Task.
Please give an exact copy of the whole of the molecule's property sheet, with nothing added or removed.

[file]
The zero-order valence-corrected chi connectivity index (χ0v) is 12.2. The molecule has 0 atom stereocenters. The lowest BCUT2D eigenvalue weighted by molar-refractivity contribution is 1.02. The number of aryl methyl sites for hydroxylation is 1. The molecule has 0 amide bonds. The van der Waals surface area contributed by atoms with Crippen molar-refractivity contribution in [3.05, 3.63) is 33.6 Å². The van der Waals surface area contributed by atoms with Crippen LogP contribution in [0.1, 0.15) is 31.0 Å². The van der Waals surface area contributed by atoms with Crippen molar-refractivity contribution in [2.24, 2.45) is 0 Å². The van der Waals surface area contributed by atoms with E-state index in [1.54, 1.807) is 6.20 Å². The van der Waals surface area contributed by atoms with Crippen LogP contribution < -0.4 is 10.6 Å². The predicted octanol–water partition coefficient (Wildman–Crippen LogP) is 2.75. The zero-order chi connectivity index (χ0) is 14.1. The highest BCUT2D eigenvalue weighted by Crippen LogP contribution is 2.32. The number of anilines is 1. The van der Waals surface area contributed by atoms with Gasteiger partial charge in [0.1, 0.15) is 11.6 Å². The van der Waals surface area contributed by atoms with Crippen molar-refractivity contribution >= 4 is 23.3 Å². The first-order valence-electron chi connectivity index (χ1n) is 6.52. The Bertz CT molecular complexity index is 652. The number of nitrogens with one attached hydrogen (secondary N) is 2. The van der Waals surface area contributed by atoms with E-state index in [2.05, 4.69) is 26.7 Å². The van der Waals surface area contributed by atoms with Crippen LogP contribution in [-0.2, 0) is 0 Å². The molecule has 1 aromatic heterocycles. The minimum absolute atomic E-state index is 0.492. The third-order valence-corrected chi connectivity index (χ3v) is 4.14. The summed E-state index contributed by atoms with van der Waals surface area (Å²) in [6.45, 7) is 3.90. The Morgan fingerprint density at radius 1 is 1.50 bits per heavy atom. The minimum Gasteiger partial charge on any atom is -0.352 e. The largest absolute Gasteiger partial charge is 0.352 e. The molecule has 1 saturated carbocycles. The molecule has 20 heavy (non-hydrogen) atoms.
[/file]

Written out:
The zero-order valence-corrected chi connectivity index (χ0v) is 12.2. The molecule has 0 atom stereocenters. The lowest BCUT2D eigenvalue weighted by molar-refractivity contribution is 1.02. The number of aryl methyl sites for hydroxylation is 1. The molecule has 0 amide bonds. The van der Waals surface area contributed by atoms with Crippen molar-refractivity contribution in [3.05, 3.63) is 33.6 Å². The van der Waals surface area contributed by atoms with Crippen LogP contribution in [0.1, 0.15) is 31.0 Å². The van der Waals surface area contributed by atoms with Crippen molar-refractivity contribution in [2.24, 2.45) is 0 Å². The van der Waals surface area contributed by atoms with E-state index in [1.54, 1.807) is 6.20 Å². The van der Waals surface area contributed by atoms with Crippen LogP contribution < -0.4 is 10.6 Å². The predicted octanol–water partition coefficient (Wildman–Crippen LogP) is 2.75. The zero-order chi connectivity index (χ0) is 14.1. The highest BCUT2D eigenvalue weighted by Crippen LogP contribution is 2.32. The number of anilines is 1. The van der Waals surface area contributed by atoms with Gasteiger partial charge in [0.1, 0.15) is 11.6 Å². The van der Waals surface area contributed by atoms with Crippen molar-refractivity contribution >= 4 is 23.3 Å². The first-order valence-electron chi connectivity index (χ1n) is 6.52. The Bertz CT molecular complexity index is 652. The number of nitrogens with one attached hydrogen (secondary N) is 2. The van der Waals surface area contributed by atoms with E-state index in [2.05, 4.69) is 26.7 Å². The van der Waals surface area contributed by atoms with Crippen LogP contribution in [-0.2, 0) is 0 Å². The molecule has 1 aromatic heterocycles. The minimum absolute atomic E-state index is 0.492. The third-order valence-corrected chi connectivity index (χ3v) is 4.14. The summed E-state index contributed by atoms with van der Waals surface area (Å²) in [6.45, 7) is 3.90. The Morgan fingerprint density at radius 1 is 1.50 bits per heavy atom. The minimum Gasteiger partial charge on any atom is -0.352 e. The largest absolute Gasteiger partial charge is 0.352 e. The molecule has 1 saturated carbocycles. The molecule has 20 heavy (non-hydrogen) atoms.